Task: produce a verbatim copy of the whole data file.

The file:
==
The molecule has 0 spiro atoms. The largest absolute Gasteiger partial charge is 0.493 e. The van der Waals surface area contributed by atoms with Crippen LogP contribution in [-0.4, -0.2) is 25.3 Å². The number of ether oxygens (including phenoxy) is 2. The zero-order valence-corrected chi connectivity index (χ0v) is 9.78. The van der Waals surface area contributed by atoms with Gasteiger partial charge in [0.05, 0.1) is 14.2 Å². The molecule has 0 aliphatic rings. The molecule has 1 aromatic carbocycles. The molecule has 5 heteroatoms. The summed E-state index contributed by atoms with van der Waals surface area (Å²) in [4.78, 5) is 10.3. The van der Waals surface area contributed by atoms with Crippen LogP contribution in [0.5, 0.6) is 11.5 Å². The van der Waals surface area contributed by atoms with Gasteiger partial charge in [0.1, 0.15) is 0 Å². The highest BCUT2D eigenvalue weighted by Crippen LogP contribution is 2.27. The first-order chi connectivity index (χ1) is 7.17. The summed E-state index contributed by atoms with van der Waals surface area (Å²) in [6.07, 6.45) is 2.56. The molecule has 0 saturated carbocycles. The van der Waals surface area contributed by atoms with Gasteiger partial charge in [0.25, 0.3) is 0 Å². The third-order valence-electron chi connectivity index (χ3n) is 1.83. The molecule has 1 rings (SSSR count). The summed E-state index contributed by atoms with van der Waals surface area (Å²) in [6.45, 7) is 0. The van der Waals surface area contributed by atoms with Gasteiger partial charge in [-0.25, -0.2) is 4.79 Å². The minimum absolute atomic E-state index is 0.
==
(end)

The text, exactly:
The molecule has 0 spiro atoms. The largest absolute Gasteiger partial charge is 0.493 e. The van der Waals surface area contributed by atoms with Crippen LogP contribution in [-0.4, -0.2) is 25.3 Å². The number of ether oxygens (including phenoxy) is 2. The zero-order valence-corrected chi connectivity index (χ0v) is 9.78. The van der Waals surface area contributed by atoms with Gasteiger partial charge in [0.05, 0.1) is 14.2 Å². The molecule has 0 aliphatic rings. The molecule has 1 aromatic carbocycles. The molecule has 5 heteroatoms. The summed E-state index contributed by atoms with van der Waals surface area (Å²) in [4.78, 5) is 10.3. The van der Waals surface area contributed by atoms with Crippen LogP contribution in [0.5, 0.6) is 11.5 Å². The van der Waals surface area contributed by atoms with Gasteiger partial charge in [0.1, 0.15) is 0 Å². The highest BCUT2D eigenvalue weighted by Crippen LogP contribution is 2.27. The first-order chi connectivity index (χ1) is 7.17. The summed E-state index contributed by atoms with van der Waals surface area (Å²) in [6.07, 6.45) is 2.56. The molecule has 0 saturated carbocycles. The van der Waals surface area contributed by atoms with Gasteiger partial charge in [0.25, 0.3) is 0 Å². The third-order valence-electron chi connectivity index (χ3n) is 1.83. The molecule has 1 rings (SSSR count). The summed E-state index contributed by atoms with van der Waals surface area (Å²) in [6.45, 7) is 0. The van der Waals surface area contributed by atoms with Gasteiger partial charge in [-0.25, -0.2) is 4.79 Å². The minimum absolute atomic E-state index is 0.